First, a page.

Tuesday, December 4, 2018
Sikh community in New Zealand, an inspiring story
There's something about being a New Zealander that makes me very proud -- and that is the fact that anyone can walk through the grounds of Parliament without being accosted by police, or checked by security. It is a surprisingly informal space, where children play, students hold meetings, office workers eat their packed lunches, and young men can hurl frisbees. Sometimes there are brass bands, and at other times there are protest meetings, where petitions are handed to politicians who come out, smiling or serious, willing to listen, and happy to talk, and completely unafraid, though unescorted by any kind of secret service.
Last Friday was a little different. The grounds were crowded with Sikhs, all looking extremely happy. Tables were out, and food was being served to anyone who might look hungry. "You should be holding a cricket match," I observed to a smiling gentleman, and he and his friends enjoyed the joke -- after all, the major news on the Indian Weekender is invariably the latest cricket score.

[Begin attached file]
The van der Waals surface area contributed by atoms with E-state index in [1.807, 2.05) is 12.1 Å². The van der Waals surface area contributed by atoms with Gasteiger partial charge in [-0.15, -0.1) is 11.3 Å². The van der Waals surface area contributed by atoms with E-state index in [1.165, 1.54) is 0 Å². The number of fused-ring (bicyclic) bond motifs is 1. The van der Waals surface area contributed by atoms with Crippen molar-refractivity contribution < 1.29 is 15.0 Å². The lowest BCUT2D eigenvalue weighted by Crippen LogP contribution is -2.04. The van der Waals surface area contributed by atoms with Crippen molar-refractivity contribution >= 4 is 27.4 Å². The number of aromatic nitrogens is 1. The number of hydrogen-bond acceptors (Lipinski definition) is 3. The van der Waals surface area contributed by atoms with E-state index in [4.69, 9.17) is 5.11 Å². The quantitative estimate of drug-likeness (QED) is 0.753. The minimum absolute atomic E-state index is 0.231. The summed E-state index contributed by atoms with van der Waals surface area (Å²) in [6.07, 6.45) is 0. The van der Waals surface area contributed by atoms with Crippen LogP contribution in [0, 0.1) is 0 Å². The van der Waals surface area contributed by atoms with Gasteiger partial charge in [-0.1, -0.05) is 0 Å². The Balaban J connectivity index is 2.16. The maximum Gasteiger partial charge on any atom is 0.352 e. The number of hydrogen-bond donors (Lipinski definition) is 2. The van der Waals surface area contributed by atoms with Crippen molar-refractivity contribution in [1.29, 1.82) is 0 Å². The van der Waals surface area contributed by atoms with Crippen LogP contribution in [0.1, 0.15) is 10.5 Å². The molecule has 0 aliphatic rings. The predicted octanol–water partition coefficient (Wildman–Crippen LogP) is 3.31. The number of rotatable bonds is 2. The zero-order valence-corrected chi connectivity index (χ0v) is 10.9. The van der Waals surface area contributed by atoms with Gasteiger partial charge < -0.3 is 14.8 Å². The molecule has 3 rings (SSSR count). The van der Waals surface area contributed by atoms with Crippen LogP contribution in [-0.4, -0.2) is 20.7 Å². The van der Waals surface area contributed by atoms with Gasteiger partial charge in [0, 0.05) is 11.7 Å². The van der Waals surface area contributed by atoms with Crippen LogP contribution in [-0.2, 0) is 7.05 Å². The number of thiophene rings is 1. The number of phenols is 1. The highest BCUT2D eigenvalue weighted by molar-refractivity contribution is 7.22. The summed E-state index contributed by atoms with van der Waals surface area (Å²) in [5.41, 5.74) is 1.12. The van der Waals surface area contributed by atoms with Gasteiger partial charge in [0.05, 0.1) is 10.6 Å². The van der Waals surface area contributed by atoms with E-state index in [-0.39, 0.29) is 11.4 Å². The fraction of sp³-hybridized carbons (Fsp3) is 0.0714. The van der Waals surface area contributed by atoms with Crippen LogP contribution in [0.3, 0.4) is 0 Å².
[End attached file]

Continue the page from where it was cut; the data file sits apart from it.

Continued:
I did wonder what the happy occasion might be. Well, it turned out that it was the 549th birthday of their first Guru and the founder of the Sikh faith – Guru Nanak Dev. According to the Weekender, it was celebrated all over New Zealand. Wellington was special, however, as Jenny Salesa, the Minister of Ethnic Communities, was their guest. “I would like to take this opportunity to acknowledge the significant contributions made by New Zealand’s small, but deeply committed Sikh community. These contributions, on both cultural and social levels, are recognised by the Government,” she said.
Coincidentally, a stirring and sterling example of Sikh contributions to New Zealand society is described in the current issue of the magazine North & South. Writes Josie Stanford, "I’m sitting in a black jeep with four Sikh men driving through the streets of South Auckland at dusk. With an orange scarf protecting my crown chakra in traditional fashion, I let their sing-song chant wash over me. Driver Delpreet Singh explains the continuous prayer keeps them focused on their mission: service."